She is a symbol. A persona. An athlete who has gone far beyond the footsteps of her trailblazing sister and came to rule a cloistered, mostly white sport. She refuses to stop there.
Announcing her plans to retire from tennis, Serena Williams said on Tuesday that she will focus her life far beyond sports, instead prioritizing being a mother, a fashion maker, a venture capitalist and much more. She will design her future as she sees fit.
She has always done it her way, always operated on her own terms. It has made her special, uniquely skilled and beloved — and has sometimes drawn criticism. It has helped her become one of the greatest athletes to ever grace us — a Black woman who grew from the humblest of American beginnings into a star whose magnetic pull reaches far beyond the bounds of sport.
Her announcement, in a Vogue magazine cover story released Tuesday, that she would be leaving tennis after playing the US Open later this month, befitted the transcendent figure she has become.
It is easy to forget that her championship journey, which came to include 23 Grand Slam singles titles, just shy of the record of 24 set by Margaret Court, began with a win at the US Open in 1999. At 17 years old, Serena became the first Black player since Arthur Ashe in 1975 to win a Grand Slam singles title and the first Black woman to emerge victorious in a slam since Althea Gibson in 1958.
Williams became the personification of athletic greatness — and carried the aspirations of gender and racial equity — for at least two decades.
Along the way, she showed the world the incredible power of breaking boundaries and obliterating norms. The Vogue article, a first-person account, feels tellingly symbolic, even if it was long expected, given Williams’s struggles competing in recent years. She did not break the news on her Instagram account, on ESPN, or in a post-match news conference. Well, Williams does what she wants, when she wants, in the way she wants.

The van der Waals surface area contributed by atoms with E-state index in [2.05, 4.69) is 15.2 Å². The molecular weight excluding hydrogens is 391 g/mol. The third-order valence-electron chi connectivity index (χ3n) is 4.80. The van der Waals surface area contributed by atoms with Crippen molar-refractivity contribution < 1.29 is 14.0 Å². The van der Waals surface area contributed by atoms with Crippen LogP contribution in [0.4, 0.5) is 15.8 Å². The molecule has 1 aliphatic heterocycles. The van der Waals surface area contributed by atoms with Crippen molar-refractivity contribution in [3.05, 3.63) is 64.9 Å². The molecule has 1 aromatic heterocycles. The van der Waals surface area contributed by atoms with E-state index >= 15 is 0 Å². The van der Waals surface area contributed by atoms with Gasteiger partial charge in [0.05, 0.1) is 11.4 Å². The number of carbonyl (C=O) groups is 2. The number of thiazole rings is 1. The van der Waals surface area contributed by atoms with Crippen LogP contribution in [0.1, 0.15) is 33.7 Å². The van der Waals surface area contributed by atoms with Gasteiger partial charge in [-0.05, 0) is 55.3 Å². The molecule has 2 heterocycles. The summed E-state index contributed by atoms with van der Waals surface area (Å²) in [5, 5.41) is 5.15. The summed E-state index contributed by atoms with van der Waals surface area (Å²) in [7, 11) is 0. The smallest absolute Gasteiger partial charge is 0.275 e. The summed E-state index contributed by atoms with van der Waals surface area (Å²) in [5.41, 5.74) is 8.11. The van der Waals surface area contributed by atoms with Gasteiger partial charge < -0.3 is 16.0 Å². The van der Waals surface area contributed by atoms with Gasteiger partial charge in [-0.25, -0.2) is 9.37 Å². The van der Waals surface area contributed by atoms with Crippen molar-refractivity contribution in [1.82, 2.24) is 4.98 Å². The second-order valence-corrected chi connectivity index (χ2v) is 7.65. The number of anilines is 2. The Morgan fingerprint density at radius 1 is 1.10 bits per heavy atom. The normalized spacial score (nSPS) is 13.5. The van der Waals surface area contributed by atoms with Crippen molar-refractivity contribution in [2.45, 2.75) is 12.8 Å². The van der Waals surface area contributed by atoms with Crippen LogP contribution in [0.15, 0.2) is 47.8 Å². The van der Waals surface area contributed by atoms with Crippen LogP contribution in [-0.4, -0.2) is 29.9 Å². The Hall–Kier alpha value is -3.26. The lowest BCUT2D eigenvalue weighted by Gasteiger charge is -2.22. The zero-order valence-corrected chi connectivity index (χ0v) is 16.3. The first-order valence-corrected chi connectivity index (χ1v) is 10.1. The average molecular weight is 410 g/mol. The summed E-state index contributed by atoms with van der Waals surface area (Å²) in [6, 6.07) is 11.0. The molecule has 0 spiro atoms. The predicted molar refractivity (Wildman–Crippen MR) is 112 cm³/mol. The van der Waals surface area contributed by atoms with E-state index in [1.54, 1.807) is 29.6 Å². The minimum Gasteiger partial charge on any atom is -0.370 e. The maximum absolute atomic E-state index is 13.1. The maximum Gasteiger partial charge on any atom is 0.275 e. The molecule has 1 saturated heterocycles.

Of course she has Anna Wintour, Vogue’s tennis-loving editor, on speed dial. Of course she would announce that she is taking a break from tennis through one of the world’s premier fashion magazines.
Serena Williams has never let tennis define her.
With the retirement news, our memories of her come in waves. Oh, how she loved to entertain and put on a show. Isn’t that what drew us in? She had a knack, a hunger, a desire that demanded to be seen. Watching her stride upon a Grand Slam center court for a first-round match or a pressurized final was entertainment at its best. She drew multitudes to the moment, bringing along those who would never otherwise watch a tennis match.
Those new fans, and many tried-and-true tennis lovers who had watched the game for years, stood behind her when she struggled or found herself enveloped in disputes over the fierce way she sometimes punctured norms of on-court decorum.
Who can forget the 2018 US Open, when she heatedly clashed with the chair umpire who docked her first a point and then an entire game towards the end of a loss to Naomi Osaka? The full spectrum of her career in tennis — the dozens of heart-racing wins and the occasionally torturous upsets — weaves into the tapestry that is Serena Williams.
Race can never be discounted when we speak of Serena, or of Venus Williams, the older sister who started it all. Their Blackness and their physical stature cast against a tennis world where only a few shared a similar look, felt showstopping.
Ashe and Gibson were fine players who were occasionally great. Yannick Noah, the mixed-race son of a Black Cameroonian father and white mother, won the French Open in 1983. A smattering of other Black players, male and female, made brief but important marks on tennis.
Nobody strode atop the game or dominated it with the pounding consistency of the Williams sisters.